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Questioning in Inquiry: Ice Balloons

Questioning in Inquiry: Ice Balloons

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Questioning in Inquiry: Ice Balloons

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  1. Questioning in Inquiry: Ice Balloons One of the most powerful ways for students to learn science is through questions grounded in their own curiosity.

  2. Ice Balloons The Cold Hard Facts: Student Questions in Inquiry

  3. Questioning in Inquiry: Ice Balloons Presenters Laurie Jenkins Supervisor, MCPS, OEEP Bill Kraegel OEEP Coordinator, MCPS

  4. Questioning in Inquiry: Ice Balloons By the end of this session, participants will: • develop techniques which encourage students to ask questions • identify questions which promote inquiry • use strategies to transform questions into testable questions

  5. Questioning in Inquiry: Ice Balloons Let’s start! • Make observations and brainstorm questions…lots! • Write one question on each card • Try to create 20 or 25 questions!

  6. Questioning in Inquiry: Ice Balloons Next step: • Select one question to investigate right here! • Do the investigation!

  7. Questioning in Inquiry: Ice Balloons Reflection Time: • Newsprint: Identify the characteristics that made this question a good one to investigate. • Reporter: Share out the groups’ question, findings and the characteristics that made this a good question.

  8. Questioning in Inquiry: Ice Balloons Now that we know what a testable question is: • Divide the question cards into ones that are testable and ones that are not. • Are there any additional characteristics that these testable questions have in common that we missed?

  9. Questioning in Inquiry: Ice Balloons Turning a question into a Testable Question! • Choose one of the non-testable questions • Convert it into a testable question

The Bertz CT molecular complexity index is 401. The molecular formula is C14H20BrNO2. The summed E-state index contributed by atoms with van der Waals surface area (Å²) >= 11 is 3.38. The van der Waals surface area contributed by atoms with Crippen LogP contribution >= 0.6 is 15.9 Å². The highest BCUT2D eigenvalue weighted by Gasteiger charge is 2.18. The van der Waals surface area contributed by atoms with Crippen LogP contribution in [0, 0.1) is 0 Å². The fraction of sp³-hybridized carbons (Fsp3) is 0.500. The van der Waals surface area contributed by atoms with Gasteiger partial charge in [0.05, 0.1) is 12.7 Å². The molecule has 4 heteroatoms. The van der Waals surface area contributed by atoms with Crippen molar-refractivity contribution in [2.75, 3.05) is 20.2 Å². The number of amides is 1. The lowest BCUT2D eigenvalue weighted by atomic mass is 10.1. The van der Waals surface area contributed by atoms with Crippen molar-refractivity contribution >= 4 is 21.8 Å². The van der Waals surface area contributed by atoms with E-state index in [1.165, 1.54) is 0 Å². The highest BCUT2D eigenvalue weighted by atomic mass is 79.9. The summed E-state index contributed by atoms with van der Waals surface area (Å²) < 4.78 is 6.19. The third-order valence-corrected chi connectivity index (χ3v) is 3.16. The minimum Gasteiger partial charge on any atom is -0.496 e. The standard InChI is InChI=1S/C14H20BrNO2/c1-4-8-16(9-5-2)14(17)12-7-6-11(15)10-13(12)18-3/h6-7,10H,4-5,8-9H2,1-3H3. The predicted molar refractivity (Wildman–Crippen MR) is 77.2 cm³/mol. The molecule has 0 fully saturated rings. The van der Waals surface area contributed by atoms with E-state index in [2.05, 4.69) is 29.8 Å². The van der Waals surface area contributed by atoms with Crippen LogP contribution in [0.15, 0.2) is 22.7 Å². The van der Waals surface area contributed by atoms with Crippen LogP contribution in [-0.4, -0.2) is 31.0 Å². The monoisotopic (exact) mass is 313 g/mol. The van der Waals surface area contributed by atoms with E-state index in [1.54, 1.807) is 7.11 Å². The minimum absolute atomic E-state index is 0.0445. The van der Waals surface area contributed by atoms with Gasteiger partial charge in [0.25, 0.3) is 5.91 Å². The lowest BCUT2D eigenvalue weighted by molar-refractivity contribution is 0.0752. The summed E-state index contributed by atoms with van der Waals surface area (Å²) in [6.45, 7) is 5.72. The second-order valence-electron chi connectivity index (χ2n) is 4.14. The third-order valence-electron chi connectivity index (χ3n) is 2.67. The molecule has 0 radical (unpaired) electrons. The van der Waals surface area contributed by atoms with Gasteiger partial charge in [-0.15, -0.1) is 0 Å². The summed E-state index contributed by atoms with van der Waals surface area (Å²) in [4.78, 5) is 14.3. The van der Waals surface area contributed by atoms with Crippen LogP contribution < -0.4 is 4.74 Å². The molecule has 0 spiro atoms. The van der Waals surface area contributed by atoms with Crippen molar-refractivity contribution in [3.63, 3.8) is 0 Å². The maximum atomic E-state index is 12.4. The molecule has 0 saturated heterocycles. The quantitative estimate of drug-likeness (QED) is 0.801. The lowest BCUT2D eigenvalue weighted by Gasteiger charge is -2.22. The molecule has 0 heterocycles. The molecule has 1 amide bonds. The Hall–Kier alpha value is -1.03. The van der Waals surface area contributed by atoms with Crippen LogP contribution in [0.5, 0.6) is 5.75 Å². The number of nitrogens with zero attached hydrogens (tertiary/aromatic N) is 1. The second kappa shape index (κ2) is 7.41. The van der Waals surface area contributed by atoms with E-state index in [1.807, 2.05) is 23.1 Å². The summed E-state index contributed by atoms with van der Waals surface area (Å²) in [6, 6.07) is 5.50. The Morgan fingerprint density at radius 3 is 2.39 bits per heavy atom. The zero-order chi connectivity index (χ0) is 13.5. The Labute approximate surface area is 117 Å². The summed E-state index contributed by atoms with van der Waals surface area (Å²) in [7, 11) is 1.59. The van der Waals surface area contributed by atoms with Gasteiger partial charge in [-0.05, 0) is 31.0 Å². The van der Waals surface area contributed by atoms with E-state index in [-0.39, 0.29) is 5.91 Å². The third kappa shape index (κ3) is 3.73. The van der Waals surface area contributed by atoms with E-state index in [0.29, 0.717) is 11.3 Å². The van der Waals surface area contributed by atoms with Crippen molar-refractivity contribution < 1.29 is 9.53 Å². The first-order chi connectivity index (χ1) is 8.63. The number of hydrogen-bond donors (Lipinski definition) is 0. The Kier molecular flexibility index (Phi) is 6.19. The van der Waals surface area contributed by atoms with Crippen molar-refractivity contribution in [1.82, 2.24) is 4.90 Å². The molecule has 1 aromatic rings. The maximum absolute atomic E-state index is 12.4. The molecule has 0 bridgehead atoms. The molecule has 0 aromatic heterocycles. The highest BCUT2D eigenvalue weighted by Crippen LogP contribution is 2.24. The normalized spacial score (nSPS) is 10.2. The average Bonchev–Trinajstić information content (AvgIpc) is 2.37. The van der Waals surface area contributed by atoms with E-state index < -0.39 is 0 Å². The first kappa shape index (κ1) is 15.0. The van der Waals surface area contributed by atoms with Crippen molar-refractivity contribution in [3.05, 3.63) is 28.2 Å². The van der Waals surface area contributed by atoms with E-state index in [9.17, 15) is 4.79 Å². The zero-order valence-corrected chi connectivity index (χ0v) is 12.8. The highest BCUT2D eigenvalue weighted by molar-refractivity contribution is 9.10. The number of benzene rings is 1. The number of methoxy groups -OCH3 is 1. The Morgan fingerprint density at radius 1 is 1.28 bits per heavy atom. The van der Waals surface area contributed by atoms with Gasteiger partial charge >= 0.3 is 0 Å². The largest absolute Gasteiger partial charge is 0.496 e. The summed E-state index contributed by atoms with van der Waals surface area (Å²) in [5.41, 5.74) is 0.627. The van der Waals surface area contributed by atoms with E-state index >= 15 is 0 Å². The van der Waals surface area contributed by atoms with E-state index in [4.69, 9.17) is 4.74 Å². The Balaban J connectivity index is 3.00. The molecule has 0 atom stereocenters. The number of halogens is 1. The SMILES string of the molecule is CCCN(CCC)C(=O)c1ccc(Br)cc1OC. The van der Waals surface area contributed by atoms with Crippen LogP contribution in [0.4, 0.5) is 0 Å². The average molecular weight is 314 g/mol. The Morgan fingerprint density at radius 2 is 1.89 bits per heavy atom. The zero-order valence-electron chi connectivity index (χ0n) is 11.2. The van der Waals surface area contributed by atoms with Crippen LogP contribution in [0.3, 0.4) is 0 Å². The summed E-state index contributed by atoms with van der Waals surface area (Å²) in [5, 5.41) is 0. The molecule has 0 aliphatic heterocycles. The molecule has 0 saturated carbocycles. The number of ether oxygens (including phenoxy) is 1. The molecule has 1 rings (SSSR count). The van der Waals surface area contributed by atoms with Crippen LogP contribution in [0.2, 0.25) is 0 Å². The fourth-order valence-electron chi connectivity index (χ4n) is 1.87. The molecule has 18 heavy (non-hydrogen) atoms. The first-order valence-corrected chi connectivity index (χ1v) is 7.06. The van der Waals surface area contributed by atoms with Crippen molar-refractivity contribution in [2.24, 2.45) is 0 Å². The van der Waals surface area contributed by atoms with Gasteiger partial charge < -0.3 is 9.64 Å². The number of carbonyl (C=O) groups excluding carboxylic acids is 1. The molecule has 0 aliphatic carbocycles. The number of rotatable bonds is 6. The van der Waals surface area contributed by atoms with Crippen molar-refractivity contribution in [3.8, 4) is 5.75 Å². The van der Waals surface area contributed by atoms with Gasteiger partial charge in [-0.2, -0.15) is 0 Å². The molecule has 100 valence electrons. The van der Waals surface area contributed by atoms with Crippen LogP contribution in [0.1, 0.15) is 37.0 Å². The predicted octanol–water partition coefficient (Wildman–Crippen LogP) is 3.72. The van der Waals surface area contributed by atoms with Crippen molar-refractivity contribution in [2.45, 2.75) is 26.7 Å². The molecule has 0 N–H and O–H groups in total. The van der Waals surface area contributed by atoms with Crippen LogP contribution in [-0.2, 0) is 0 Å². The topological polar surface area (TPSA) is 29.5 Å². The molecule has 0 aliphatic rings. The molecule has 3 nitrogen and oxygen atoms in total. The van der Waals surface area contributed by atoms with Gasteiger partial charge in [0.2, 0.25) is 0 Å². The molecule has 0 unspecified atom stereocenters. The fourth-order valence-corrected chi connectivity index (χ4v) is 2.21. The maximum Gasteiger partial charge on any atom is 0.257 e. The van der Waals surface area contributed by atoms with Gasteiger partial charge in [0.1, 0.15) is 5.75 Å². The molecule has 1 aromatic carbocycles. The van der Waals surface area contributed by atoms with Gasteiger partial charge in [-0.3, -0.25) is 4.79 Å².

10. Questioning in Inquiry: Ice Balloons So, how did you do it? • Newsprint: List strategies that were used to turn the non-testable question into a testable question • Share strategies

  11. Questioning in Inquiry: Ice Balloons Examples of Testable and Non-Testable Questions • What is the affect of different light intensities on the temperature of soil? • Why do leaves turn red? • Why do ducks face the same direction on ponds? • What soil types absorb water the best? • Do caterpillars prefer new or old leaves? • Why do puddles disappear? • Does moss really only grow on the North side of a tree?

  12. Questioning in Inquiry: Ice Balloons Summary Outcome 1: develop techniques which encourage students to ask questions To encourage inquiry, allow students to observe and brainstorm questions – any and all! I wonder…

  13. Questioning in Inquiry: Ice Balloons Summary Outcome 2: identify questions which promote inquiry Testable questions have one variable that can be manipulated by the scientist and another that can be measured. Resources are important!

  14. Questioning in Inquiry: Ice Balloons Summary Outcome 3: use strategies to transform questions into testable questions Non-testable questions can be converted into testable questions by scanning the question/topic for two variables: one that can be manipulated and one that can be measured. Quick starts: change the why’s into how’s, or what is the affect of ….

  15. Inquiry in OEEP • How can you use these skills with your students to encourage inquiry in outdoor environmental learning? What are the challenges? • How can you use these skills with our students to incorporate STEM subjects?

  16. Questioning in Inquiry: Ice Balloons Integration of the 5 E’s: The cycle Engage Explore Explain Elaborate Evaluate

  17. References on Inquiry • Exploratorium Institute for Inquiry http://www.exploratorium.edu/IFI/docs/Raising_Questions.pdf • Wolf, Dennis Palmer. The Art of Questioning. Academic Connections, Winter 1987 p. 1-7. • The 5 E’s – Resource:http://faculty.mwsu.edu/west/maryann.coe/coe/inquire/inquiry.htm

  18. That’s All Folks! Thank you for your participation!

  19. How can we use this skill with our students to encourage inquiry? Three kinds of inquiry: • Structured • Guided • Open